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SQL Clone Change Footprint

Hi All,

Apologies if this is in the wrong forum, but I couldn't see one that was more applicable for this question.

I'm relatively new to NetApp as a product (though I have used it occasionally in the past), and am looking to implement database cloning.

I have a test environment with the volumes and LUNs set up in the way I want (ie. One Vol + One LUN for one of our mission critical database's data files, and one vol + one LUN for its log file). I want to be able to clone this database, possibly multiple times running on multiple different instances (all of which share the same NetApp hardware). Again I think I've got to this point successfully.

The question I have is that, if the database is 500GB and I take 2 clones of the database running on different instances, and there are subsequently 1GB amount of data change on each of the 3 instances, where is that space taken from? Is it from the snapshot reserve of the source of the clone, is it from the destination volumes? I don't seem to be able to find where that space is being allocated, though I have been working with far smaller data changes in the test environment I have implemented.

I just don't want to get into a situation where I'm putting the production server at risk by having clones which have significant data change each day.

Any thoughts would be gratefully received.

Thanks,

Mike.

Re: SQL Clone Change Footprint

Anyone any thoughts on this please?

Cheers,


Mike.

Re: SQL Clone Change Footprint

Hi Mike,

Good questions. Are you talking about volume-level FlexClone? If that's the case, this article gives the answer to your question:

https://communities.netapp.com/docs/DOC-10323

"The disk space associated with the Snapshot copy and the FlexClone volume is accounted for separately from the data in the parent FlexVol volume."

That holds true for any writes to the FlexClone copy itself. However, if you make any changes (or data additions) to the parent volume, then extra space for snapshots (you will have at least one as the base for FlexClone) will be taken from the parent volume - starting with snap reserve, potentially overflowing to the live file system if snap reserve gets full.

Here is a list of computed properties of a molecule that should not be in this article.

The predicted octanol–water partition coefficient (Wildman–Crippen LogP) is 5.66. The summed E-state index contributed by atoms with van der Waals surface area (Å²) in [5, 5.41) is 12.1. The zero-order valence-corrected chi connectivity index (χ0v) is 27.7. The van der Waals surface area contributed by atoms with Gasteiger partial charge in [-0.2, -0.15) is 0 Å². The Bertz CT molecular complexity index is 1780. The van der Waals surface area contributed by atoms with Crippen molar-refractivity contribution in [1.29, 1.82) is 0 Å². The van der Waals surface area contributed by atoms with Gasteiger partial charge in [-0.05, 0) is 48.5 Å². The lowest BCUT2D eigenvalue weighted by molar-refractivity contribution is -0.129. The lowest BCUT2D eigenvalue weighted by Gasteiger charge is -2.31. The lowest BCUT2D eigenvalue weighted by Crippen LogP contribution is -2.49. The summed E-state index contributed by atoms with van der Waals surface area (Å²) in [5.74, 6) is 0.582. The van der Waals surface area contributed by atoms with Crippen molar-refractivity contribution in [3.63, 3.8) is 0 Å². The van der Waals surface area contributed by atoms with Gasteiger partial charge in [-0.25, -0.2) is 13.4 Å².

Regards,

Radek

Re: SQL Clone Change Footprint

Hi Radek,

Thanks so much for your help.

Regarding volume-level FlexClone, I'm not sure what you mean. However, what I can say is that all our volumes are FlexVol volumes, and the method I'm using to clone it is within SnapManager for SQL Server, using the Clone Wizard. Is that what you wanted to know?

With what you said, if I'm understanding correctly, any changes on the source database would result in the snapshot reserve space being taken up on the volume where the source database resides.


If I were to make a significant number of changes to the clone copy, would this also take up space on the snap reserve of the volume housing the source database? The reason I ask is because I'm cloning databases from one instance on one server to an instance on a separate server, though they are sharing the same NetApp device.

Thanks again for your help,

Mike.

Re: SQL Clone Change Footprint

If you have FlexClone licence on the system, then SMSQL will automatically use it, clone a volume and all the caveats discussed so far will be applicable.

However, without FlexClone license LUN cloning will be used and all changes, both for original database and/or clones will affect free space in the original volume.

Re: SQL Clone Change Footprint

Hi Radek,

Thanks again. So just to clarify, if we were licensed for FlexClone, the changes made to a cloned database (assuming one database is stored on one volume) would be accounted for in a separate space to the volume storing the source of the clone?

Conversely, if we weren't licensed for FlexClone, the changes made to either the source or cloned database would all be accounted for in the volume where the source database resides.

Thanks once more,

Mike.

Re: SQL Clone Change Footprint

Hi Mike,

According to my best knowledge this is correct.

Regards,

Radek

Re: SQL Clone Change Footprint

Hi Radek,

Thank you so much for the info. Much appreciated.

Mike.